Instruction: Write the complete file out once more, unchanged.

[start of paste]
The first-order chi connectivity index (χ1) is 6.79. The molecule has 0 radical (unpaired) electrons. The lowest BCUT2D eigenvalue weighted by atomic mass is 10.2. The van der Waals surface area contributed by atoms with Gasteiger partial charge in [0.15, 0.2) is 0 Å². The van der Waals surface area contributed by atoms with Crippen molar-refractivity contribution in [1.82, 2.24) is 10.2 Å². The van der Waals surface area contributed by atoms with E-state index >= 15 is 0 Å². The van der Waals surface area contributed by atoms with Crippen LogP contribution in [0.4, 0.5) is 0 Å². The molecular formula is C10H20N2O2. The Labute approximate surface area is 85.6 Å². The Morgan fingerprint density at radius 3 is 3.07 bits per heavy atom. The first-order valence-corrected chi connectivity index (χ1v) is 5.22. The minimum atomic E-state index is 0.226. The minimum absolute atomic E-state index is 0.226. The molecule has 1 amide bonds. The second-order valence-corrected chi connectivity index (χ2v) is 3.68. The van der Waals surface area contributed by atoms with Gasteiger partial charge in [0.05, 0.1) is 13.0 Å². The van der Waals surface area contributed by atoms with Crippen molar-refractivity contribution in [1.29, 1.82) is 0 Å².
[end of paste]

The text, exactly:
The first-order chi connectivity index (χ1) is 6.79. The molecule has 0 radical (unpaired) electrons. The lowest BCUT2D eigenvalue weighted by atomic mass is 10.2. The van der Waals surface area contributed by atoms with Gasteiger partial charge in [0.15, 0.2) is 0 Å². The van der Waals surface area contributed by atoms with Crippen molar-refractivity contribution in [1.82, 2.24) is 10.2 Å². The van der Waals surface area contributed by atoms with E-state index >= 15 is 0 Å². The van der Waals surface area contributed by atoms with Crippen LogP contribution in [0.4, 0.5) is 0 Å². The molecular formula is C10H20N2O2. The Labute approximate surface area is 85.6 Å². The Morgan fingerprint density at radius 3 is 3.07 bits per heavy atom. The first-order valence-corrected chi connectivity index (χ1v) is 5.22. The minimum atomic E-state index is 0.226. The minimum absolute atomic E-state index is 0.226. The molecule has 1 amide bonds. The second-order valence-corrected chi connectivity index (χ2v) is 3.68. The van der Waals surface area contributed by atoms with Gasteiger partial charge in [0.05, 0.1) is 13.0 Å². The van der Waals surface area contributed by atoms with Crippen molar-refractivity contribution in [1.29, 1.82) is 0 Å².